History Hoydens


Historical Romance Writers Dishing the Dirt on Research

01 December 2008

More Brain Crushes: Steven Ozment

As many of you know, I grew up among re-enactors. What you might not know is that one of my main eras/locations is 16th century Germany (or the Duchies that now make up modern Germany). The origins of the group I started out with are quite specific: The Northern Renaissance Faire that took place in Novato CA for many, many years, and the obscure fact that Queen Elizabeth I had a troop of Landsknecht mercenaries in her employ. Here’s a picture of my in my Durer inspired dress.

Among this group of re-enactors, Steven Ozment (the McLean Professor of Ancient and Modern History at Harvard University) is like a god. His books are engaging reads, full of very personal history that is easy to identify with, as well as serious studies of the history of the era and times.

His larger histories are also well worth reading, but it’s the more personal books that appeal most to me. My favorite is probably The Buergermeister's Daughter. Based on an archive of letters between Anna, her father and siblings, and her lovers (who included both a nobleman and a cavalry officer) it’s a gripping, true-life story of a woman who existed outside her time and place. Anna carried on multiple affairs, was ejected from her home, and when she sued her father for support, he had her captured and chained up in her room! She eventually escaped and her lawsuit against her siblings for her part of the family estate went on for 30 years (hence the magnificent collection of letters in the court’s archive).

But I’ll admit that the tender, loving letters between a husband and wife that are the center of Magdalena and Balthasar are also highly appealing, and the stories spanning three generations of one family told in Three Behaim Boys are simply fascinating (the third Behaim dies of fever in South America, his wandering feet and martial ways having led him on a most interesting path.

So, for those interested in history outside the hothouse of Britain, check Ozment out. For those of you who might be interested in romances set in this world (you knew I’d get here, didn’t you?), check out T J Bennett (she was a Golden Heart finalist with me, so I’ll admit to being biased).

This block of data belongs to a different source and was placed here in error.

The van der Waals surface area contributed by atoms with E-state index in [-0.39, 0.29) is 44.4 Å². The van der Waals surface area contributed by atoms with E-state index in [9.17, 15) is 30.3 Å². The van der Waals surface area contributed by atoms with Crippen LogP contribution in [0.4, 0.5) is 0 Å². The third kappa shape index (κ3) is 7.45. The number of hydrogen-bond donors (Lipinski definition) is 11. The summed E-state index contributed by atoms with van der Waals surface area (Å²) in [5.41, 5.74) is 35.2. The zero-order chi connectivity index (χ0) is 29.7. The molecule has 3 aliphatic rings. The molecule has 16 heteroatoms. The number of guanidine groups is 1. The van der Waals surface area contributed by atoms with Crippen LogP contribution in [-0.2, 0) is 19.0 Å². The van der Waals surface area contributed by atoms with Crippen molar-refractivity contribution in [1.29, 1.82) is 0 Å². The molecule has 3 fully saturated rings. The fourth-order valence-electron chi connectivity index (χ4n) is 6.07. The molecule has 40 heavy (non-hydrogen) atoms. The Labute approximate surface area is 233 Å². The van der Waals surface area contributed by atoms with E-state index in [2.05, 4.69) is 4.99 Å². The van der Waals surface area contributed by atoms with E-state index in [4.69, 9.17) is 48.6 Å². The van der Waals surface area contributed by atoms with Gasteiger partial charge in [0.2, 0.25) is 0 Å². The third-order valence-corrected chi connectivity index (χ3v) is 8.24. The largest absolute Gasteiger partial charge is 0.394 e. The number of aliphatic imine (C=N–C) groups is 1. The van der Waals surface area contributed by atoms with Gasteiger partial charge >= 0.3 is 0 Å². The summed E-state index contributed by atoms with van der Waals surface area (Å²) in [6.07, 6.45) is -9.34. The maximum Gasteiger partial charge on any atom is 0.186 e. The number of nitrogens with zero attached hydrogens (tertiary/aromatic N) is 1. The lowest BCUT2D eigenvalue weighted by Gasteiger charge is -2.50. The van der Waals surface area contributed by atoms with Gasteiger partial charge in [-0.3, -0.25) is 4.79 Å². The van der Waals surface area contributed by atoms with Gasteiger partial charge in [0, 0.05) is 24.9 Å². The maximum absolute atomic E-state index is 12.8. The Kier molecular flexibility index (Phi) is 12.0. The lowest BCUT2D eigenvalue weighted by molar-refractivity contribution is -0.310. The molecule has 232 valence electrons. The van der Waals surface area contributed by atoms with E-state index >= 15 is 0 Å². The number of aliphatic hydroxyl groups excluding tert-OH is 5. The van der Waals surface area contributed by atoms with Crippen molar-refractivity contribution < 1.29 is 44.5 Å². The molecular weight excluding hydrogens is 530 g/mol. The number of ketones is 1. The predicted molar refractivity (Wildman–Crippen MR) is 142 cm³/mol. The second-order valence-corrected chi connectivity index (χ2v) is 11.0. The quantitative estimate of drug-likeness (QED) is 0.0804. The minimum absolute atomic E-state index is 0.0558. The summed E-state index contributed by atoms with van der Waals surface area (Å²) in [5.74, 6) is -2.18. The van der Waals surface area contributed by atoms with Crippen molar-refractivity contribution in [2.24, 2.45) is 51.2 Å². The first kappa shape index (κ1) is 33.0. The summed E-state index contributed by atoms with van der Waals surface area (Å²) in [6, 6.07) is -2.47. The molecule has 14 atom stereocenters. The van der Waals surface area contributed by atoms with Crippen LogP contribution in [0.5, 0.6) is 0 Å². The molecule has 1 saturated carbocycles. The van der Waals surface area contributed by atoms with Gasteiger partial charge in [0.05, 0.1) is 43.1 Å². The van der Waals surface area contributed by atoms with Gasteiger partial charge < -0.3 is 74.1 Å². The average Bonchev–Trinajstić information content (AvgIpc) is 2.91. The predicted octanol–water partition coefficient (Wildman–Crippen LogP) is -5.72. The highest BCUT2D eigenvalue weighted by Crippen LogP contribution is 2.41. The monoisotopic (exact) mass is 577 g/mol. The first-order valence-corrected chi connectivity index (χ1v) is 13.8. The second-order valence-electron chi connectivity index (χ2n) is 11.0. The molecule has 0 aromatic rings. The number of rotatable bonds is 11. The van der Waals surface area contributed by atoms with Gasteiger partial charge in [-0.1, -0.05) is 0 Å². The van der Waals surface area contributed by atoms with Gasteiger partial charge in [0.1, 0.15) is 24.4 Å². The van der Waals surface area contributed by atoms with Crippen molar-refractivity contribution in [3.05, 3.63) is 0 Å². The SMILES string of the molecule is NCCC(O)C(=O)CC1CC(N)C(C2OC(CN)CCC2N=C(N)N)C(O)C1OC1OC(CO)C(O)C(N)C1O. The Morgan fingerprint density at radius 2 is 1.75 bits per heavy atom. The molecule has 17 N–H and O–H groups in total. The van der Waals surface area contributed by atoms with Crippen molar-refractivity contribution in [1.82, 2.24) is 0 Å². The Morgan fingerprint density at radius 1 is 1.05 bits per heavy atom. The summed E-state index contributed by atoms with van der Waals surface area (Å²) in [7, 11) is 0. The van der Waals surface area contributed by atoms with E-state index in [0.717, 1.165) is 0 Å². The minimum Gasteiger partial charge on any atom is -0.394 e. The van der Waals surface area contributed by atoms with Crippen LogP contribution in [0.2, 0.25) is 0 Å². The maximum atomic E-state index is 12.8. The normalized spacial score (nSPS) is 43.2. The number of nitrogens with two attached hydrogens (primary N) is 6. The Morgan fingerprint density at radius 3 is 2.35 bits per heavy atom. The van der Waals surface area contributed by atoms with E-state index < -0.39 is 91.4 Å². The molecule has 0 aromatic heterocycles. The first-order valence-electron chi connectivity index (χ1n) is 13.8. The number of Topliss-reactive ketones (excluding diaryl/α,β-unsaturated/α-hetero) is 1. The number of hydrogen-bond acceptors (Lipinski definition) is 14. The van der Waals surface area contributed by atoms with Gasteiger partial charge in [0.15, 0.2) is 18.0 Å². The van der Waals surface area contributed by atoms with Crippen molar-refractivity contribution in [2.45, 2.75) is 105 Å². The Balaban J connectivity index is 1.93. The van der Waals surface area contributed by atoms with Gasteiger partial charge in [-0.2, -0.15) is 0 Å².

Anonymous Anonymous said...

Thanks for the recommendation, Kalen. :-)

Yes, Ozment is indeed a god, and an extremely gracious one as well. He answered my research questions for THE LEGACY several years ago even though I knew I probably sounded like an idiot at the time, and steered me in the right direction. He also was very happy to receive my signed novel (a historical romance!) as a gift, even though he is a brainiac professor. Nice guy, all the way around.

TJ Bennett

1:01 PM  
Blogger Diane Gaston said...

Kalen, you look marvelous!!
What interesting people. No wonder you've been captivated by that time.

7:17 PM  
Blogger Tracy Grant said...

Kalen, I grew up going to the Renaissance Faire in Novato (I even made myself a costume when I was a teenager, though it was far from authentic by re-enactor's standards). We must have been there at the same time more than once. I love books based on period letters. And much as I love British history, exploring other settings is always fascinating.

11:20 PM  
Blogger Amanda Elyot said...

Kalen, you look amazing in that costume! Did you build it? Thanks for introducing me to Ozment; I was unfamiliar with him.

I did the NY State Renaissance Faire up in Tuxedo NY many years ago back when they hired Equity actors and did a number of staged skits and productions (including a Shakespearean play, truncated for time so that people could enjoy more aspects of the Faire during the day). I played Maid Marian. It was a hoot.

I've always enjoyed re-enactments, though I get very disappointed (like at Valley Forge) when some of them are utterly clueless as to the history of the era and can't discuss anything beyond the few facts they've been given to memorize. The military re-enactors at VF were excellent, but the camp followers seemed to be just that in real life -- the wives, girlfriends and kids of the military re-enactors who didn't want to spend the weekend home alone, so they threw on a costume and stirred a pot.

6:08 AM  
Anonymous Anonymous said...

He was one of my grad school advisors! He's just as nice in person.

2:51 PM  

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